As the First Step Shelter nears completion, Daytona Beach City Commissioners expressed concerns with their relationship with the center's board of directors, of which Mayor Derrick Henry is a member.
Commissioner Aaron Delgado said Aug. 7, “I am worried about the perceived schism there. I don’t like the perception that we are at odds with them as we are all moving towards the same goal. I hope political infighting doesn’t detract from what we have all been devoting many, many years doing. We are so close to the finish line.”
Mayor Derrick Henry said, “We have a contingency plan in place should this board fail to be able to deliver when it’s time to open up. I believe the board will be able to deliver with the assistance of Catholic Charities a project that we all can be proud of and engaged in. We are going to continue and persevere and I think it will happen.”
One bone of contention is the concept of a safe zone, it's name and whether it should be on the shelter grounds.
First Step will have an intake area inside the shelter, but concerns surround whether anyone in any condition (high on drugs or alcohol, for example) can stay indefinitely outside the shelter, especially if they have no intention of receiving services, but are merely looking for a place to stay.
The city owns the land, but the First Step Board of Directors along with Catholic Charities will run the shelter and oversee policies, which may allow for a safe zone.
Commissioner Rob Gilliland was adamant that First Step not have a safe zone on the property, calling it a “terrible idea.”
He was concerned it would draw homeless people from throughout central Florida that had no intention of getting any help from the shelter. “What happens outside the facility is what I am taking issue with,” he said.
Mayor Henry stated policies and rules, such as defining a safe zone, still need to be developed.
In trying to determine if there will be a safe zone at First Step, among other concerns, commissioners agreed to set up an immediate joint meeting with the First Step board.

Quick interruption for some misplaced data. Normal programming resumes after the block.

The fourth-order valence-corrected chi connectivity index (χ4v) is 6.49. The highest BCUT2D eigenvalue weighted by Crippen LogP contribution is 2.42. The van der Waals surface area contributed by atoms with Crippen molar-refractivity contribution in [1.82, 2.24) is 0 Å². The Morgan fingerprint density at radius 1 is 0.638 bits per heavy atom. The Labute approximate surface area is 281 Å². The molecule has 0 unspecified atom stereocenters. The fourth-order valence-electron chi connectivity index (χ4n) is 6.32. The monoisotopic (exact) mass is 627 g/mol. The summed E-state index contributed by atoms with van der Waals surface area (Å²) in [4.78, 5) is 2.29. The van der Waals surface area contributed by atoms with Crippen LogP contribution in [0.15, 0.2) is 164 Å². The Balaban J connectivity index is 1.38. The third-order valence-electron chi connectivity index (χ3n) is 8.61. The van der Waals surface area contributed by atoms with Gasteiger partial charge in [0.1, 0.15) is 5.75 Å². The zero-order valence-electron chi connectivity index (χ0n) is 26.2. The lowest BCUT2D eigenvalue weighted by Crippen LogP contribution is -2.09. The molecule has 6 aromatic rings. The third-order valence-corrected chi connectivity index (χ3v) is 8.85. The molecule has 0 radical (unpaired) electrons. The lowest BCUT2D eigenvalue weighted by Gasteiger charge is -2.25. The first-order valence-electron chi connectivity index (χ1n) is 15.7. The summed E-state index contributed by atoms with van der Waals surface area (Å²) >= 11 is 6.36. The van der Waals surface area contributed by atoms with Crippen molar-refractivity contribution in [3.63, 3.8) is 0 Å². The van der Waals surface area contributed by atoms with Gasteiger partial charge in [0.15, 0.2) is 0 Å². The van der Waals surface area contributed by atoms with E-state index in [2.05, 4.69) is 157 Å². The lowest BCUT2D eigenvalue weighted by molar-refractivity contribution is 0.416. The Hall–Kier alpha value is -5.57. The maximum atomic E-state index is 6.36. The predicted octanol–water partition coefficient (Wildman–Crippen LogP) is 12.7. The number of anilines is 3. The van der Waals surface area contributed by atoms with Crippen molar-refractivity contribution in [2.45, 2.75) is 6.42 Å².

In other business in the Aug. 7 meeting, commissioners were concerned about the amount of money paid for two lawsuits against the city.
“We proudly shine a light on the things that are good, and there are a lot of good things going on, but we need to shine a light on the some of the ugly stuff, too,” Commissioner Paula Reed said. “Our employees, our staff, need to come to a place where they feel comfortable, where they can do their jobs, where they are excited about doing their jobs, and they provide for us and for our citizens the best possible skills and talents that they have.”
Improved training and retraining were discussed as a deterrent for future lawsuits and to make the city a better employer.
Also in the meeting, commissioners approved initially a request to rezone 22.7 acres of land on the north side of LPGA Boulevard and west of Grand Preserve Way from Volusia County zoning to city planned development for a 336-unit multifamily complex. There was discussion about the height of the proposed buildings, which will be 60 feet as compared to the 35 feet now allowed. One reason given was more greenspace would be present with a taller building.
Also, it was announced B.Braun, a medical and pharmaceutical device company, will invest $100 million more in its operations in Daytona Beach, creating 100 more jobs.